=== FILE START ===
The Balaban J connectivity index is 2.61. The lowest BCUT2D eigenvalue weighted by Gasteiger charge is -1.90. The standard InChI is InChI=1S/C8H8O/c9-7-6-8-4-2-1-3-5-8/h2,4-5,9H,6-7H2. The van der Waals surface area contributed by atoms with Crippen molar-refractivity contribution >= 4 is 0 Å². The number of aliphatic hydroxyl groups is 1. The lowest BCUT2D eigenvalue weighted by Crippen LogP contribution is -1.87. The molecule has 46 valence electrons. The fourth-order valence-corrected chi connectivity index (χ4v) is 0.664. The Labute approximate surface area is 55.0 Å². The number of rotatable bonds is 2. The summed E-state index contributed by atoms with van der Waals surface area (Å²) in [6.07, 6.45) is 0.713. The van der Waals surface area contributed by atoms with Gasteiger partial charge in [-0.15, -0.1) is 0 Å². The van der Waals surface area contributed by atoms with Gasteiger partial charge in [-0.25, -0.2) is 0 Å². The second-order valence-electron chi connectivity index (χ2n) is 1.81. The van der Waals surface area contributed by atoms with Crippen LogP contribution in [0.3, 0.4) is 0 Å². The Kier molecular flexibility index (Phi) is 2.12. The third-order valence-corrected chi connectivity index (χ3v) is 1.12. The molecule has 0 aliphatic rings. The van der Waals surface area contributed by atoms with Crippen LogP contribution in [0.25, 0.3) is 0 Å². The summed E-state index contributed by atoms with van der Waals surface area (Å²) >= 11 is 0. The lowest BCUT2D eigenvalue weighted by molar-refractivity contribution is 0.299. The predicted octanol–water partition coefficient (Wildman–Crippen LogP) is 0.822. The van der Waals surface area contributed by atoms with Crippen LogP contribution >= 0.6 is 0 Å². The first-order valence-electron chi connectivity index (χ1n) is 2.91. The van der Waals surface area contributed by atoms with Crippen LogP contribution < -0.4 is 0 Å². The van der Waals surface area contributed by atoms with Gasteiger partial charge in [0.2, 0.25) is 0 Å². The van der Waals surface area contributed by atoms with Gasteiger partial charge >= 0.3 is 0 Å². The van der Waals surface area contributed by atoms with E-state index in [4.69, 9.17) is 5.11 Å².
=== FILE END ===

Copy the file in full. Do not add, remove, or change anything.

The Balaban J connectivity index is 2.61. The lowest BCUT2D eigenvalue weighted by Gasteiger charge is -1.90. The standard InChI is InChI=1S/C8H8O/c9-7-6-8-4-2-1-3-5-8/h2,4-5,9H,6-7H2. The van der Waals surface area contributed by atoms with Crippen molar-refractivity contribution >= 4 is 0 Å². The number of aliphatic hydroxyl groups is 1. The lowest BCUT2D eigenvalue weighted by Crippen LogP contribution is -1.87. The molecule has 46 valence electrons. The fourth-order valence-corrected chi connectivity index (χ4v) is 0.664. The Labute approximate surface area is 55.0 Å². The number of rotatable bonds is 2. The summed E-state index contributed by atoms with van der Waals surface area (Å²) in [6.07, 6.45) is 0.713. The van der Waals surface area contributed by atoms with Gasteiger partial charge in [-0.15, -0.1) is 0 Å². The van der Waals surface area contributed by atoms with Gasteiger partial charge in [-0.25, -0.2) is 0 Å². The second-order valence-electron chi connectivity index (χ2n) is 1.81. The van der Waals surface area contributed by atoms with Crippen LogP contribution in [0.3, 0.4) is 0 Å². The Kier molecular flexibility index (Phi) is 2.12. The third-order valence-corrected chi connectivity index (χ3v) is 1.12. The molecule has 0 aliphatic rings. The van der Waals surface area contributed by atoms with Crippen LogP contribution in [0.25, 0.3) is 0 Å². The summed E-state index contributed by atoms with van der Waals surface area (Å²) >= 11 is 0. The lowest BCUT2D eigenvalue weighted by molar-refractivity contribution is 0.299. The predicted octanol–water partition coefficient (Wildman–Crippen LogP) is 0.822. The van der Waals surface area contributed by atoms with Crippen LogP contribution >= 0.6 is 0 Å². The first-order valence-electron chi connectivity index (χ1n) is 2.91. The van der Waals surface area contributed by atoms with Crippen LogP contribution < -0.4 is 0 Å². The van der Waals surface area contributed by atoms with Gasteiger partial charge in [0.2, 0.25) is 0 Å². The van der Waals surface area contributed by atoms with Gasteiger partial charge >= 0.3 is 0 Å². The van der Waals surface area contributed by atoms with E-state index in [4.69, 9.17) is 5.11 Å².